Sources: SNL Financial; IMF Financial Soundness Indicators (FSI); and IMF staff calculations.Note: Indicators are based on GFSR sample data, unless otherwise indicated. The data are based on publicly available consolidated statements of a sample of domestic banks incorporated in their home country, and may differ from supervisory and the IMF’s system-wide Financial Soundness Indicator data because of the sample coverage, consolidation basis, or treatment of foreign banks. The sample covers at least three-quarters of system assets in most countries, except for Mexico where the sample covers 30 percent of system assets because of a large presence of foreign banks that are excluded from this analysis. NPL = nonperforming loan; RWA = risk-weighted assets.(1) Data are from the IMF’s system-wide Financial Soundness Indicators data set.(2) NPLs are those reported by banks and may differ from supervisory approaches. Supervisory definitions vary across countries. Problem loans are reported as doubtful by banks and are valid leading indicators of NPLs. Problem loans are defined as the prevailing category among special-mention loans, restructured but not impaired loans, 30 days or more past due but not impaired loans, and potential problem loans. Individual banks usually report one or two of these categories depending on their jurisdiction.(3) NPLs and problem loans as a percent of Tier 1 capital and total (specific and general) loan loss provisions.(4) Percentage of bank assets with provisioning needs greater than average annual net income, calculated as the three-year average return on assets multiplied by 2016 assets.(5) Aggregate provisioning needs divided by average annual net income for the 25 percent of bank assets with the largest provisioning needs relative to assets.(6) Percentage of bank assets with Tier 1 capital ratio of less than 10 percent based on 2016 or latest reporting results.(7) Percentage of bank assets with Tier 1 capital ratio of less than 10 percent after provisioning needs are subtracted from equity.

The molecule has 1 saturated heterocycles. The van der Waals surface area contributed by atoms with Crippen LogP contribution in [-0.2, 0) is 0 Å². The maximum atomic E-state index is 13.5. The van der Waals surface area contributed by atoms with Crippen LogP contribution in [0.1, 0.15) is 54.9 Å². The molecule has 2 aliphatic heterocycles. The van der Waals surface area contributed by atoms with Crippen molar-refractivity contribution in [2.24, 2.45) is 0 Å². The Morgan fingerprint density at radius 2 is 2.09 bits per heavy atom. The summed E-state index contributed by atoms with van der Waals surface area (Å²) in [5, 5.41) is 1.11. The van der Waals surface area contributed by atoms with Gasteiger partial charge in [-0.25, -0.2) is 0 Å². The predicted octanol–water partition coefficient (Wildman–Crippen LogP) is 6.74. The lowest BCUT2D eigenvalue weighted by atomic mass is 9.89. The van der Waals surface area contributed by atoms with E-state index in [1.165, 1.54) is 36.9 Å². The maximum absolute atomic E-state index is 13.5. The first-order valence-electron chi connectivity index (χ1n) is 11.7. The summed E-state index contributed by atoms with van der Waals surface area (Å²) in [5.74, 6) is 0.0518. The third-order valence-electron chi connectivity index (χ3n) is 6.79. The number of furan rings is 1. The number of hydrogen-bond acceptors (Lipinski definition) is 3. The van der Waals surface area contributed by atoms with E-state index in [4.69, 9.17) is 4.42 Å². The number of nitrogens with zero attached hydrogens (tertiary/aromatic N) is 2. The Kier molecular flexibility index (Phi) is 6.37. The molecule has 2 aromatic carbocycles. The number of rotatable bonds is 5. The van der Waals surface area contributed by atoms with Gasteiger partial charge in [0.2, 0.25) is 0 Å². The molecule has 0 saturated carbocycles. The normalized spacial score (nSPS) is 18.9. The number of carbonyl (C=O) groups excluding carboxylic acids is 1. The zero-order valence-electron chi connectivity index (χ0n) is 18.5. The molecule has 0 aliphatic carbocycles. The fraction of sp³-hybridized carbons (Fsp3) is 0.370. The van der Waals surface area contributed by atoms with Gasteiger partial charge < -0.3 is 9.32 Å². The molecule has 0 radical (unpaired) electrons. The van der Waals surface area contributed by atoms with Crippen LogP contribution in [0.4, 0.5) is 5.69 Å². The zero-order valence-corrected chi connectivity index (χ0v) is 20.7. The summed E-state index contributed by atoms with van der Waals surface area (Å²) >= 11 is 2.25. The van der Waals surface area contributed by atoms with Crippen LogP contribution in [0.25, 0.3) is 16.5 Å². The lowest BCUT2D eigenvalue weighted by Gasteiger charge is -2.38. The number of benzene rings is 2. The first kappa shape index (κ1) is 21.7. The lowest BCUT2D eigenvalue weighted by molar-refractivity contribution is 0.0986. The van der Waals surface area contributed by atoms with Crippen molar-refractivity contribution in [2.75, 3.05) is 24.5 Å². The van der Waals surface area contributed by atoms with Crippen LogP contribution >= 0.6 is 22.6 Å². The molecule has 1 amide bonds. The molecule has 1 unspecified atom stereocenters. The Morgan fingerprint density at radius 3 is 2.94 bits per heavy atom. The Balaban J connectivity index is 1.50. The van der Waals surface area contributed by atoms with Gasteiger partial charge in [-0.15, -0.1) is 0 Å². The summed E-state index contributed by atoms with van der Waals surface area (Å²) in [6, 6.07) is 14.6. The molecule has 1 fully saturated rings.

Figure 1.16.Emerging Market Bank Capital and Asset Quality

Sources: Bank for International Settlements; Bloomberg L.P.; Morgan Stanley Capital International; SNL Financial; and IMF staff calculations.

Note: EM = emerging market; NPL = nonperforming loan.

Although the profitability of banks in emerging market economies is generally strong—in particular compared with that in the United States and Europe—heavy credit losses continue to erode profits at many banks, notably in Russia and India (Figure 1.16, panel 3). Furthermore, nonperforming and problem loans have climbed in many countries, reflecting various challenges: economic weakness (Brazil, Russia), continued corporate leverage growth (China), and sector-specific downturns (India) (Figure 1.16, panel 4). Banks have raised provisioning levels in response, but not quickly enough to keep pace with bad loan formation (Figure 1.17, panel 1). As a result, the weak tail of banks with poor loss coverage (nonperforming and problem loans as a proportion of bank buffers) has swelled in emerging market economies (excluding China) to about 40 percent of sample assets (Figure 1.17, panel 2).

Figure 1.17.Underprovisioning in the Weak Tail of Banks

Sources: SNL Financial; and IMF staff calculations.

Note: In panel 3, earnings are based on three-year averages. EM = emerging market.

1 Banks with losses are included in this category.

Further Deterioration in Asset Quality Would Erode Capital Levels for Several Banks

Restoring provisioning coverage among the weakest banks is important to ensure the banking system has resilience to withstand further asset quality deterioration. In an illustrative exercise to assess the potential extent of underprovisioning of weaker banks, banks’ provision coverage ratios are raised to at least 50 percent of nonperforming and problem loans, or to their country’s average provision-to-loan ratio.11 This exercise generates some $120 billion (5 percent of capital) in additional provisions, which would have to be fulfilled through retained earnings, existing capital, or new equity. More profitable banking systems such as those in Colombia and Indonesia would be well positioned to absorb such costs; however, for about 30 percent of emerging market bank assets (outside of China), additional provisions would exceed average annual net income (Figure 1.17, panel 3).12 In more than a third of the banking systems in India and Russia, provisioning needs would amount to at least three years of net income, unless profits recover from cyclical lows. To account for cyclical weaknesses in some countries, which may reduce net income, provision needs can be compared with preprovision profits.13 Based on this approach, some banks in India and Russia would still require more than one year of earnings to boost provisioning. If the provisioning needs were fulfilled with equity, the share of banks with Tier 1 capital ratios below 10 percent, excluding China, would jump from about 20 percent to 35 percent of total assets (Figure 1.17, panel 4). Many large banks could raise capital by tapping the equity market given generally favorable valuations.